I wanted all three of these fucks dead less than ten minutes into the film's running time.
While eating lunch with some of my geekier co-workers during my days at DC Comics, I asked if any of them were psyched for the then-upcoming giant monster flick CLOVERFIELD and they all expressed interest, particularly one who was into it because of its handheld camera POV, something that reminded him of THE BLAIR WITCH PROJECT. He then expounded on how BLAIR WITCH was the scariest film he'd ever seen, a sentiment echoed by the guy sitting across from them. I listened to them go off on it for a few minutes before I made a statement I've iterated many times since the summer of 1999: "Okay, I sat through THE BLAIR WITCH PROJECT, and I must have missed something. That film wasn't scary in the least. In fact, I have to say I think it's one of the worst movies I ever saw."
The lads looked at me, completely gobsmacked. They then launched into all of the standard defenses brought into play when anyone has the temerity to deride BLAIR WITCH, including my obvious inability to appreciate a low-budget film (bullshit), its innovative camerawork (???), its "totally original" concept (also bullshit; records of an ill-fated expedition and the recounting of what went wrong is a convention of horror fiction dating at least back to the days of the pulps), and my alleged inability to enjoy a horror film that doesn't contain graphic gore and violence or titties (again, bullshit; my all-time favorite horror movies include ROSEMARY'S BABY (1968) and ISLAND OR LOST SOULS (1933), both notably lacking any of the aforementioned holy trinity). And as my brain began to boil at their ill-informed comments regarding me as a film fan — hoo-BOY, if only they knew — they unleashed the expected final volley in their film's defenses, namely its months of brilliant internet promotion, an aspect that they claim was an integral part of the film's "artistic triumph."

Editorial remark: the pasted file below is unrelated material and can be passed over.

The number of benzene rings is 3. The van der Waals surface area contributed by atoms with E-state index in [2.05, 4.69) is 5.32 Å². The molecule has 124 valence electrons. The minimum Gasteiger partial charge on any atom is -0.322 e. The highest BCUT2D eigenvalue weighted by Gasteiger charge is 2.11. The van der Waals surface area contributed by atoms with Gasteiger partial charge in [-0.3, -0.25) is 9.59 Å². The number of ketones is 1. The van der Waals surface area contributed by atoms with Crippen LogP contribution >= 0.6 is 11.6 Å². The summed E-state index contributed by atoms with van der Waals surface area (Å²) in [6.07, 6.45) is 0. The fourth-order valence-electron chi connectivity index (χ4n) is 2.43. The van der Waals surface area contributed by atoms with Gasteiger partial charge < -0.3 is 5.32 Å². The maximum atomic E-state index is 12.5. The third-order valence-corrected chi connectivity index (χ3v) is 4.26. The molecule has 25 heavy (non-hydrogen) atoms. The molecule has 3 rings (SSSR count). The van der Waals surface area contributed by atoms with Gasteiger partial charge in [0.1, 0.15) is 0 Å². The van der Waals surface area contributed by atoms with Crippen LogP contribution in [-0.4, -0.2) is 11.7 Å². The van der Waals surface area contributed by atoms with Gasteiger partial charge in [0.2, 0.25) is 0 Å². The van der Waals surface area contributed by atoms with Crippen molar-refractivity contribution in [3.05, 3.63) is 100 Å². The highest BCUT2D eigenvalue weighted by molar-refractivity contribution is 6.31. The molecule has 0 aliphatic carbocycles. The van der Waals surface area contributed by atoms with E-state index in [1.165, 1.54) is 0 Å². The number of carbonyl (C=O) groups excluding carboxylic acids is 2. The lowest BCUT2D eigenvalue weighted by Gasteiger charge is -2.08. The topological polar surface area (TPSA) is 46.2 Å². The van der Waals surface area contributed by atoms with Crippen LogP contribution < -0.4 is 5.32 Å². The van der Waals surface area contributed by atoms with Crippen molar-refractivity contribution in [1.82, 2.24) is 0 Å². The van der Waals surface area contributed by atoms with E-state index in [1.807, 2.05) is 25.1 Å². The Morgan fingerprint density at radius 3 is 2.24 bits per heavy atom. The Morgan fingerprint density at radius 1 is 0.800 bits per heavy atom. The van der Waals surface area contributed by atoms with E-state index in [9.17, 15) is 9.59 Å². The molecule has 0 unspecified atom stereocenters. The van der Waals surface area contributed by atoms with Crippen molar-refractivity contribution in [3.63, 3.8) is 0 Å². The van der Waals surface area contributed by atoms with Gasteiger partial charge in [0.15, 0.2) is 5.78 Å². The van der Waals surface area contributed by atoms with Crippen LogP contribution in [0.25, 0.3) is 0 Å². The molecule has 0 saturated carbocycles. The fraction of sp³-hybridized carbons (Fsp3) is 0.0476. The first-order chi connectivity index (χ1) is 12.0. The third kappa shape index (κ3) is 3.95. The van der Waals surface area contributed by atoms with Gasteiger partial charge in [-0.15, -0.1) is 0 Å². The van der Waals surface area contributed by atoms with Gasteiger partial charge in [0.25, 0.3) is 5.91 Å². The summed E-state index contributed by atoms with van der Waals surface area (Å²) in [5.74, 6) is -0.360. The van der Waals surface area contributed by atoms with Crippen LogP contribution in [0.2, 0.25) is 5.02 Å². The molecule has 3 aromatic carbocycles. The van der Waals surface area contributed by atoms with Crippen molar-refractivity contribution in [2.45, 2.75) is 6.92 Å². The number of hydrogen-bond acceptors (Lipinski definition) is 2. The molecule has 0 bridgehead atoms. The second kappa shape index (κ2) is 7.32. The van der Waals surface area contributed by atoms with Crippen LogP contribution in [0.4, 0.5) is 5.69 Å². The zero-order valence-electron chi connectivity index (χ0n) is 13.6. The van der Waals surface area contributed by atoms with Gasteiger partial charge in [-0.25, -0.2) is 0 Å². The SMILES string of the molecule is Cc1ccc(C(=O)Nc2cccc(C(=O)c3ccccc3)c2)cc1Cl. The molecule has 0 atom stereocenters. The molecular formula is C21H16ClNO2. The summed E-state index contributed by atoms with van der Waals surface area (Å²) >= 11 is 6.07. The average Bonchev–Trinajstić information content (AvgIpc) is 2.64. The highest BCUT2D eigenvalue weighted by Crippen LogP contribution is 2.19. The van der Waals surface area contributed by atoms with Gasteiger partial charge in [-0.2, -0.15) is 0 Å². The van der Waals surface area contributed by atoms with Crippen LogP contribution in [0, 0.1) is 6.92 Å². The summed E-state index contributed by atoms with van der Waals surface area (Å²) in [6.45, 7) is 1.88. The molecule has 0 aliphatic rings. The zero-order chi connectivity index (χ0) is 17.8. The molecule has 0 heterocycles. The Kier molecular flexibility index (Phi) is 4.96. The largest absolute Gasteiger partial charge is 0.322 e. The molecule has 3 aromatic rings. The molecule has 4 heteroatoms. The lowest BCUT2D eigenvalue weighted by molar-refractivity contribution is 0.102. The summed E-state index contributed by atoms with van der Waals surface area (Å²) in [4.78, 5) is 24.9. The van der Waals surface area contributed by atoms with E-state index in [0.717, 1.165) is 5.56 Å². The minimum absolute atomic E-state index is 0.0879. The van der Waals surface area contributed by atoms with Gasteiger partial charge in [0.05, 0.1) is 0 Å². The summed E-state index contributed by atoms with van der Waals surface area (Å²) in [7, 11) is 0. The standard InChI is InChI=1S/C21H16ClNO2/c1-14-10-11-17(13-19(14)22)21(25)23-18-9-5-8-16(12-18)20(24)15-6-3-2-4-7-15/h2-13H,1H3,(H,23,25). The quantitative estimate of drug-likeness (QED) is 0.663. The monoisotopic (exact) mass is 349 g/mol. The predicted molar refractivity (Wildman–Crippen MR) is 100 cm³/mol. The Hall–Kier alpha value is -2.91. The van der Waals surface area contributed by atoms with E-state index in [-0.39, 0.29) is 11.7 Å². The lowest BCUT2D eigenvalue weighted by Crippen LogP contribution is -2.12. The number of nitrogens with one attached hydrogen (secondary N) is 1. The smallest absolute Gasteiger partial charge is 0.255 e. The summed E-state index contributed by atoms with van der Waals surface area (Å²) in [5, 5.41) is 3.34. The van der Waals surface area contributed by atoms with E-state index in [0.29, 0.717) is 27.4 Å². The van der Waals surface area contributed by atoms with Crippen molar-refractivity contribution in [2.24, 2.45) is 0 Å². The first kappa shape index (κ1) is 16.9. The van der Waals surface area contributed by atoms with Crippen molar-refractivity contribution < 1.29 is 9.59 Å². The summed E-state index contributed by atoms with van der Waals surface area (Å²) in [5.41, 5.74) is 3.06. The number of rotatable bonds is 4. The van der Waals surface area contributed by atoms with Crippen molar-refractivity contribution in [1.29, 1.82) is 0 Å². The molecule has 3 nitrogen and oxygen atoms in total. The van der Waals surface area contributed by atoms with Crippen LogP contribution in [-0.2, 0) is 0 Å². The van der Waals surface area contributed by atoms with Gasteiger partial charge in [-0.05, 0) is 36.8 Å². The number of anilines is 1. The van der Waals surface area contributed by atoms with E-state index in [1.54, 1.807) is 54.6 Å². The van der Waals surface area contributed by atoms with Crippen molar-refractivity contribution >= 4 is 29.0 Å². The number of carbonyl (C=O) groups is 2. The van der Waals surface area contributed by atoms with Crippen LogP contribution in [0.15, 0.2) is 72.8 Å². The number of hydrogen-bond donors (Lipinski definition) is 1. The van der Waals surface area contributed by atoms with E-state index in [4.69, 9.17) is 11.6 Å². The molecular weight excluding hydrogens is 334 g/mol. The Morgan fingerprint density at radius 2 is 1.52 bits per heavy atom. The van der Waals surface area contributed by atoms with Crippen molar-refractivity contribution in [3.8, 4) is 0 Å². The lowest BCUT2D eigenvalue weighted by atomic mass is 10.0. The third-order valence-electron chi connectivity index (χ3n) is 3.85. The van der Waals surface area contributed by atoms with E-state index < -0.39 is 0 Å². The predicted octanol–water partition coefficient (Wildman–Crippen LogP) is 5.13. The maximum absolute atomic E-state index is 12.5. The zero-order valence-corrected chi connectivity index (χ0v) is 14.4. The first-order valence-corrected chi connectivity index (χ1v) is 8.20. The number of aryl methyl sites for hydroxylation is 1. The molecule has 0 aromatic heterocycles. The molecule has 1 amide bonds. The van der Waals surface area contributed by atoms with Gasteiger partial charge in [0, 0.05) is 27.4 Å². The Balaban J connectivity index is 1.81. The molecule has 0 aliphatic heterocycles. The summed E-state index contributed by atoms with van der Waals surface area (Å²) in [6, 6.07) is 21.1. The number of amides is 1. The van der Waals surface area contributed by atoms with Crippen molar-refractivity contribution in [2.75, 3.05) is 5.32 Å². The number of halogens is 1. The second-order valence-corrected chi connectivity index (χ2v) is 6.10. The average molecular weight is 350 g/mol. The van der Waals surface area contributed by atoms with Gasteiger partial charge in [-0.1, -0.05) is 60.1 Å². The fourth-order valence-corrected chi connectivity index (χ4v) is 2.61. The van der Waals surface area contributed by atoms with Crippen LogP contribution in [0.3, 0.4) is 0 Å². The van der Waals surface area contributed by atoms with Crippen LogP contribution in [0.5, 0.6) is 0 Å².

Needless to say, I called bullshit on that.